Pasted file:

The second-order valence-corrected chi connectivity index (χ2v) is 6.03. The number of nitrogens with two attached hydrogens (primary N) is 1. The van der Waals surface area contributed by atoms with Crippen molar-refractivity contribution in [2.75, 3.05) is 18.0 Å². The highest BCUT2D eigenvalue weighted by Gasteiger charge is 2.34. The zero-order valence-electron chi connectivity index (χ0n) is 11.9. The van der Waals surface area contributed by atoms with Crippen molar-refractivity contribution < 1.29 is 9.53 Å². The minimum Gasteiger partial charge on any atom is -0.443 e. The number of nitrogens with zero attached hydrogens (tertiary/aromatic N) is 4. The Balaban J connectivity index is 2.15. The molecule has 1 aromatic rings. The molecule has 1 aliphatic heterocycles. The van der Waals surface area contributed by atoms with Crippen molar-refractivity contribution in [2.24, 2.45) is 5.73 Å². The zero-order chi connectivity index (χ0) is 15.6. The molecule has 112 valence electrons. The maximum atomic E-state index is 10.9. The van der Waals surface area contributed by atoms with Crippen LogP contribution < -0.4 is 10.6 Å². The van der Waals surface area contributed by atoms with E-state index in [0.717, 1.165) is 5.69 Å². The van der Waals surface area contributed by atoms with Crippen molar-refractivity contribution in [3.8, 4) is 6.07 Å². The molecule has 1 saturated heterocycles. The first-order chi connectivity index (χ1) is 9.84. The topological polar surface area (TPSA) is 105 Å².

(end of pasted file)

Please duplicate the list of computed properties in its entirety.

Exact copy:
The second-order valence-corrected chi connectivity index (χ2v) is 6.03. The number of nitrogens with two attached hydrogens (primary N) is 1. The van der Waals surface area contributed by atoms with Crippen molar-refractivity contribution in [2.75, 3.05) is 18.0 Å². The highest BCUT2D eigenvalue weighted by Gasteiger charge is 2.34. The zero-order valence-electron chi connectivity index (χ0n) is 11.9. The van der Waals surface area contributed by atoms with Crippen molar-refractivity contribution < 1.29 is 9.53 Å². The minimum Gasteiger partial charge on any atom is -0.443 e. The number of nitrogens with zero attached hydrogens (tertiary/aromatic N) is 4. The Balaban J connectivity index is 2.15. The molecule has 1 aromatic rings. The molecule has 1 aliphatic heterocycles. The van der Waals surface area contributed by atoms with Crippen molar-refractivity contribution in [2.24, 2.45) is 5.73 Å². The zero-order chi connectivity index (χ0) is 15.6. The molecule has 112 valence electrons. The maximum atomic E-state index is 10.9. The van der Waals surface area contributed by atoms with Crippen LogP contribution < -0.4 is 10.6 Å². The van der Waals surface area contributed by atoms with E-state index in [0.717, 1.165) is 5.69 Å². The van der Waals surface area contributed by atoms with Crippen molar-refractivity contribution in [3.8, 4) is 6.07 Å². The molecule has 1 saturated heterocycles. The first-order chi connectivity index (χ1) is 9.84. The topological polar surface area (TPSA) is 105 Å².